at the head of the column it would have been thrown into such dire confusion as to have made the successful continuation of our march impossible. Pending this contest Colonel Brodhead, of the First Michigan Cavalry, was ordered to advance, and, if possible, to cut his way through and occupy Winchester. It was the report of this energetic officer that gave us the first assurance that our course was yet clear, and he was the first of our column to enter the town.
THE SECOND COMBAT.
When it was first reported that the enemy had pushed between us and Winchester General Hatch was ordered to advance with all available cavalry from Strasburg, leaving Colonel de Forest to cover the rear and destroy stores not provided with transportation.
Major Vought, Fifth New York Cavalry, had been previously ordered to reconnoiter the Front Royal road to ascertain the position of the enemy, whom he encountered in force near Middletown, and was compelled to fall back, immediately followed by the enemy's cavalry, infantry, and artillery. In this affair 5 of our men were killed and some wounded. The loss of the enemy is not known.
After repeated attempts to force a passage though the lines of the enemy, now advanced to the pike, General Hatch, satisfied that this result could not be accomplished without great loss, and supposing our army to have proceeded but a short distance, turned to the left, and moving upon a parallel road, made several ineffectual attempts to effect a junction with the main column. At Newtown, however, he found Colonel Gordon, holding the enemy in check, and joined his brigade. Major Collins, with three companies of cavalry, mistaking the point where the main body of the cavalry left the road, dashed upon the enemy until stopped by a barricade of wagons and a tempestuous fire of infantry and artillery. His loss must have been severe.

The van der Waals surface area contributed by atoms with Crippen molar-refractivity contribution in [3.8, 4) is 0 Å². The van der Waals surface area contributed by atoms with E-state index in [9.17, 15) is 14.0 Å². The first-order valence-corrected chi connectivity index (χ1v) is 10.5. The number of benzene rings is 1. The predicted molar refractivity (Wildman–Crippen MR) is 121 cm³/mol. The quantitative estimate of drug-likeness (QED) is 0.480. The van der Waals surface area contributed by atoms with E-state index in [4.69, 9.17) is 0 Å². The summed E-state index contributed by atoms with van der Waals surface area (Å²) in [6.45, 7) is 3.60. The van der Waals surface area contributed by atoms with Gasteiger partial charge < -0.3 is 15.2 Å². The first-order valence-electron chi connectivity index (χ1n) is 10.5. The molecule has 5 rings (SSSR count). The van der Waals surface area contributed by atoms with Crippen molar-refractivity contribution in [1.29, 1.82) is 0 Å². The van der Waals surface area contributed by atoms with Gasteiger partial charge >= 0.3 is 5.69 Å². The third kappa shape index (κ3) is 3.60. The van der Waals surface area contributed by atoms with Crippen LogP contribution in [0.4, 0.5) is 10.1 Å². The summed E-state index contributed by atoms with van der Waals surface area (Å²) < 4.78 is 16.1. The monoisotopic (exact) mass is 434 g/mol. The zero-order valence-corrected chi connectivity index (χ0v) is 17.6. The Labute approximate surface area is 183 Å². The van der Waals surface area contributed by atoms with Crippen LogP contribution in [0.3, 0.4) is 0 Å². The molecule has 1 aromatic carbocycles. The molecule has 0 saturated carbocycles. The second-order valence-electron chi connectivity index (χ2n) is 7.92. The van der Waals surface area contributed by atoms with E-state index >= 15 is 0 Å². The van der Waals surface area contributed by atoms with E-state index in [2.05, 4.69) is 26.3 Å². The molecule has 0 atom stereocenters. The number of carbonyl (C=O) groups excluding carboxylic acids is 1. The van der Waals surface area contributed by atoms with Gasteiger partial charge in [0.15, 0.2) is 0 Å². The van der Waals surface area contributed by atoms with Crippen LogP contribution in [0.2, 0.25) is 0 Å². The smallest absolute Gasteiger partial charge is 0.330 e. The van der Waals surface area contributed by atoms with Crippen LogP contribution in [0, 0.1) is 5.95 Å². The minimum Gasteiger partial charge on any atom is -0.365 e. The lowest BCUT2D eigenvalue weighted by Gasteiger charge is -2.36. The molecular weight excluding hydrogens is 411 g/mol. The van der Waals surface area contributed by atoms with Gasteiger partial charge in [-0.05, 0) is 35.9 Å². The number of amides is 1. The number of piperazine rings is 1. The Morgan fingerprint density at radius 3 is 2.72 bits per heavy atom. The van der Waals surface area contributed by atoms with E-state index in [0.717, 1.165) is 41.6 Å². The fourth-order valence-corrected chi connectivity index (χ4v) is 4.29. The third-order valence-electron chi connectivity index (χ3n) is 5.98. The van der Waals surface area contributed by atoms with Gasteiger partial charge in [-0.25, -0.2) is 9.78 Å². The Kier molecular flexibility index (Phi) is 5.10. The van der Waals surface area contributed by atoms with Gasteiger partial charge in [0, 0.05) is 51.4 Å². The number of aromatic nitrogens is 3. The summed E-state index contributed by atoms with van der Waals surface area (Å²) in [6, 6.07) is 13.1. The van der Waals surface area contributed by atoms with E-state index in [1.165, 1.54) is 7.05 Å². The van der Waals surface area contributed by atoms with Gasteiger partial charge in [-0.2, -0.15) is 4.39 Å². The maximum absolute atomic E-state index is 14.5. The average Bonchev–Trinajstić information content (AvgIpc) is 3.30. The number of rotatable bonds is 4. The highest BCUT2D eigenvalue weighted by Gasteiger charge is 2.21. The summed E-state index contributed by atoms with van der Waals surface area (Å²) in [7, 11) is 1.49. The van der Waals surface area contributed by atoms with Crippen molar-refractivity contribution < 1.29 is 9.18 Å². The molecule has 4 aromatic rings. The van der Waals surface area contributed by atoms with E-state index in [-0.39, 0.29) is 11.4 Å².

Six companies of the Fifth New York, Colonel De Forest, and six companies of the First Vernont, Colonel Tompkins, after repeated and desperate efforts to effect a junction with the main body, the road now being filled with infantry, artillery, and cavalry, fell back to Strasburg, where they found the Zouaves d' Afrique. The Fifth New York, failing to effect a junction at Winchester, and also at Martinsburg, came in at Clear Spring with a train of 32 wagons and many stragglers. The First Vermont, Colonel Tompkins, joined in at Winchester with six pieces of artillery, and participated in the fight of the next morning. Nothing could surpass the celerity and spirit with which the various companies of cavalry executed their movements and their intrepid charges upon the enemy.
General Hatch deserves great credit for the manner in which he discharged his duties as chief of cavalry in this part of our march as well as at the fight at Winchester and in covering the rear of our column to the river, but especially for the spirit infused into his troops during the brief period of his command, which, by confession of tried and foe, had been made equal, if not superior, to the best of the enemy's longtrained mounted troops. From this point the protection of the rear of the column devolved upon the forces under Colonel Gordon.
THE THIRD COMBAT.
The rear guard having been separated from the column, and the rear of the train attacked by an increased force near the bridge between New